Anti Child Trafficking

Udaipur, India

Conducting the Situation Analysis report for the project “Combating child trafficking through sustainable livelihood development”, in Udaipur, Rajasthan

In the context of the project “Combating child trafficking through sustainable livelihood development in Udaipur, Rajasthan” SOCEO was assigned to conduct a situation analysis study in 2016.

The project itself aims to empower the socially and economically backward population of two sub-districts of Udaipur in Rajasthan in the western part of India. School enrolment is promoted and awareness-raising actions are carried out. Thereby, the vulnerability of the inhabitants of the 15 target villages is reduced and the risk of becoming a victim of child trafficking will decrease. A study of ChildFund India in 2008 revealed that more than 10.000 children were trafficked from Udaipur district into Gujarat. There, they work in BT cotton fields (genetically modified cotton varieties) and have to live under inhuman conditions.

The foundation to empower the participants economically is SLDP (Sustainable Livelihood Development Programme) about whose implementation in Udaipur you will get to know more here

The Situation Analysis

In line with project design, in order to understand the socio economic factors leading to child trafficking and mapping of existing value and supply chains of rural economy in the two districts of Udaipur, SOCEO undertook the assignment of a “situation analysis” study.

For a qualitative survey the SOCEO research team visited the project villages and had focused group discussions with farmers, artisans shopkeepers, and NGO workers.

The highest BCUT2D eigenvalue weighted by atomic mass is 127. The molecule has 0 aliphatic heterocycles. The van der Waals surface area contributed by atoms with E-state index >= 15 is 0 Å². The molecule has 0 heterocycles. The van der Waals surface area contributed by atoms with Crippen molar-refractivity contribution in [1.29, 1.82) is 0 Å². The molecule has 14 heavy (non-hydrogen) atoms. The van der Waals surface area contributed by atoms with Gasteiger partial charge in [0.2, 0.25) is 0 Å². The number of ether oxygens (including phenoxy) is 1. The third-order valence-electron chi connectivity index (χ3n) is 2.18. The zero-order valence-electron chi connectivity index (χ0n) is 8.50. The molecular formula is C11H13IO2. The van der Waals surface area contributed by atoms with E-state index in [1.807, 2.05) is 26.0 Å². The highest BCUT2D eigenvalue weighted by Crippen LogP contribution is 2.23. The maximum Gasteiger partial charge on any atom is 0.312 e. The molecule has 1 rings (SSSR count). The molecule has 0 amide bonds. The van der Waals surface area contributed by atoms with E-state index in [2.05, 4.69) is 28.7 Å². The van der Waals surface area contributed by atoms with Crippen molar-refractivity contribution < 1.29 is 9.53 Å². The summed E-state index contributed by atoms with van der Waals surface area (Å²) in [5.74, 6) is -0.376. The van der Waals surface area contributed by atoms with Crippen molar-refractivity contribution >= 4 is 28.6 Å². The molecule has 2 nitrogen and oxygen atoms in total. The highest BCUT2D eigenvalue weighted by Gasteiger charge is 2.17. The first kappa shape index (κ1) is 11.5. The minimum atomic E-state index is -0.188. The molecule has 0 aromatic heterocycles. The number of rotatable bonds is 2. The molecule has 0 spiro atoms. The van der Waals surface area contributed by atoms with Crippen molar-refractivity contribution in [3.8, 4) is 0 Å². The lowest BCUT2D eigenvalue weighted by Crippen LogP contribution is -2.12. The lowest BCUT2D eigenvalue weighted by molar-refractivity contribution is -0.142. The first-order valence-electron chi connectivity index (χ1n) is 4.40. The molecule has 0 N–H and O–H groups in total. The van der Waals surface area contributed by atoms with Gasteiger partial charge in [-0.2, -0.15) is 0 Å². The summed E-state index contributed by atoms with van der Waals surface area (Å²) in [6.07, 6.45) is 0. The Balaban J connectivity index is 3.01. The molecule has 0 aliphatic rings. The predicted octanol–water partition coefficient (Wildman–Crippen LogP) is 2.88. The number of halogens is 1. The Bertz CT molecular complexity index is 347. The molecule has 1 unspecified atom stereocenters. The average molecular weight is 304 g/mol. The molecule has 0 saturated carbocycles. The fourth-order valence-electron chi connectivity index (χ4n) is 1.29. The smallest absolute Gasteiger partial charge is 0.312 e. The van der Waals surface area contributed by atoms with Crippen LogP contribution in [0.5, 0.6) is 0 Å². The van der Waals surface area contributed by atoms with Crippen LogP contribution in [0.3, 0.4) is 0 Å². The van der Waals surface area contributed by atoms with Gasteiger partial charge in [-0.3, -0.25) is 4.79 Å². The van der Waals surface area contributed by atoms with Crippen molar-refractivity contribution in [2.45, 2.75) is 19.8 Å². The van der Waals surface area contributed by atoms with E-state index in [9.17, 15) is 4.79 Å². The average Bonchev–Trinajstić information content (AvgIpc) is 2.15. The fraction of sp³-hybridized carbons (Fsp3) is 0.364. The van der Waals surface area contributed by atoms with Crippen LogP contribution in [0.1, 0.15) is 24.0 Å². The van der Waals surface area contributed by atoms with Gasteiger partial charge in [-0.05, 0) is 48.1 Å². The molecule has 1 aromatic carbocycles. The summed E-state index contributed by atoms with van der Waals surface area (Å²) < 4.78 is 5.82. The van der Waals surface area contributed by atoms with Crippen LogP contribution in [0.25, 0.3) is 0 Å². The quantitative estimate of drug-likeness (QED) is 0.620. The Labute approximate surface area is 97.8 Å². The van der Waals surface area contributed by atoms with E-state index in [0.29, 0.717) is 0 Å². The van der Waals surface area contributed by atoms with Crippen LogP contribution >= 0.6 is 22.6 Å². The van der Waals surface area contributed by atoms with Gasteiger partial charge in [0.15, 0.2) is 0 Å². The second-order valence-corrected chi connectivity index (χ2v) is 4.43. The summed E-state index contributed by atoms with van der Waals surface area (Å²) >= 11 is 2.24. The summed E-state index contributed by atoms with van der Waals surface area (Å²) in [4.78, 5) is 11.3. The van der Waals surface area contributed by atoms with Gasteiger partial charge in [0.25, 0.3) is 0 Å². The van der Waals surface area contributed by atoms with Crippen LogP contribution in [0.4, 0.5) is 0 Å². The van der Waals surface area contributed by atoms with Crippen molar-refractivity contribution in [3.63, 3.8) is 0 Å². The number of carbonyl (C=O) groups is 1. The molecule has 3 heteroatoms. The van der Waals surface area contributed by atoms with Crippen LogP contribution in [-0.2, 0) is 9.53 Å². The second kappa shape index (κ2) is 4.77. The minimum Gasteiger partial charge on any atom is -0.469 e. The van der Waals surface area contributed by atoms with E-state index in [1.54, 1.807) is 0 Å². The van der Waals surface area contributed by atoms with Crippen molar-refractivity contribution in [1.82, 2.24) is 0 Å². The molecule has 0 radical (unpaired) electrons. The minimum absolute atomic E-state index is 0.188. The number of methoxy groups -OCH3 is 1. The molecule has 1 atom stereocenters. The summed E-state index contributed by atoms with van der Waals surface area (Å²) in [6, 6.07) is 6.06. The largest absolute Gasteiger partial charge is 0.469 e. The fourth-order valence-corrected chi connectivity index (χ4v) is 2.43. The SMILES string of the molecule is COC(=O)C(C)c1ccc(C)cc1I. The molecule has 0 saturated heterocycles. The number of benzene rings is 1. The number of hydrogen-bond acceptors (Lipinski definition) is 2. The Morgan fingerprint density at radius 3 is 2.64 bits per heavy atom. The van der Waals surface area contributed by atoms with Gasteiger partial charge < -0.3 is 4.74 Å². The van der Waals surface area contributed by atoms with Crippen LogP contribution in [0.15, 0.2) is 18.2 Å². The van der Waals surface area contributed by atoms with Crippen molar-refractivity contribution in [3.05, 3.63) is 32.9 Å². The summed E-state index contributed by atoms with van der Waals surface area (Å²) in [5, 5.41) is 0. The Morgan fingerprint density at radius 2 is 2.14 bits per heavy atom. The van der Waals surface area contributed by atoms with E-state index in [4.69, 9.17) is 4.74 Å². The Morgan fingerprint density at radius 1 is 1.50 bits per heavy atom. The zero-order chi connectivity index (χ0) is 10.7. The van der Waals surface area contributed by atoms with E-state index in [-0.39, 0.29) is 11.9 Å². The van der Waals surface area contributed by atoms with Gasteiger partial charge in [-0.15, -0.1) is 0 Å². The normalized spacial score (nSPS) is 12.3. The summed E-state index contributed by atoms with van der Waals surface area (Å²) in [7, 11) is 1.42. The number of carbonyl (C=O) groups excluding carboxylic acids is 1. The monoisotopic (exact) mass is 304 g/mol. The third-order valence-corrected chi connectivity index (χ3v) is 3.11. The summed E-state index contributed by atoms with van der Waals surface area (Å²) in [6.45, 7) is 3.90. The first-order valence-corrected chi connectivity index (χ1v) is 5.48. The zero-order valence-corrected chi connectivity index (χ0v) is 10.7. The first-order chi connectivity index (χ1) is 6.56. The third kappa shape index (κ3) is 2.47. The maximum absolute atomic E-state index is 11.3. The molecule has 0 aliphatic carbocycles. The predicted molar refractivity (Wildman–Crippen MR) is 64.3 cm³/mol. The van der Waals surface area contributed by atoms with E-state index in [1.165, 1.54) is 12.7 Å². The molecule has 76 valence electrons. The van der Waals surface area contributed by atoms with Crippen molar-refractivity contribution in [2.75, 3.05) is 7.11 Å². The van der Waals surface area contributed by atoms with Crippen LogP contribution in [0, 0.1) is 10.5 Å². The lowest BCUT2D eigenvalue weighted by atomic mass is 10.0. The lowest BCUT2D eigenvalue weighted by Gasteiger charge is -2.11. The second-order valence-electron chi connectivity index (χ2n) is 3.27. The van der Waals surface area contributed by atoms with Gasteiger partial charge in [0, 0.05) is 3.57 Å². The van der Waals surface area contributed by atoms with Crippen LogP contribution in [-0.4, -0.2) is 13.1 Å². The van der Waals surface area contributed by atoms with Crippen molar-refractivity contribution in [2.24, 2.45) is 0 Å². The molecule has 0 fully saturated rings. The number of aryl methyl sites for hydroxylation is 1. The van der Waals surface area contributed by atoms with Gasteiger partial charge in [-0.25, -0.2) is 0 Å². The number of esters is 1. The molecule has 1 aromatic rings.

Furthermore, primary quantitative data about the annual income, household size, average land holding, child education and status of children getting trafficked or working as child labour/school drop -out, livelihood pattern and different source livelihood, surplus crop, community based infrastructure etc. was collected by the SOCEO research team.

As sampling methodology, the study adopted a multi stage cluster-random sampling technique. In the first stage, 15 target villages were grouped into 6 clusters. From each cluster, one village was randomly selected, which resulted in six randomly selected villages. In the next stage, households were selected randomly from each selected village. The number of households from each village was proportional to the size of that particular village (in terms of number of total households living in the village). In the randomly selected villages 300 households were selected randomly, with the sample of 300 households representing about 10 % of the target population.

To gain in addition a general overview of the area, the geography, demography, economy, geo-climatic and other factors contributing to poverty, existing and possible value chains, economic opportunities, etc., the study team engaged in revisiting the census data and other relevant literature.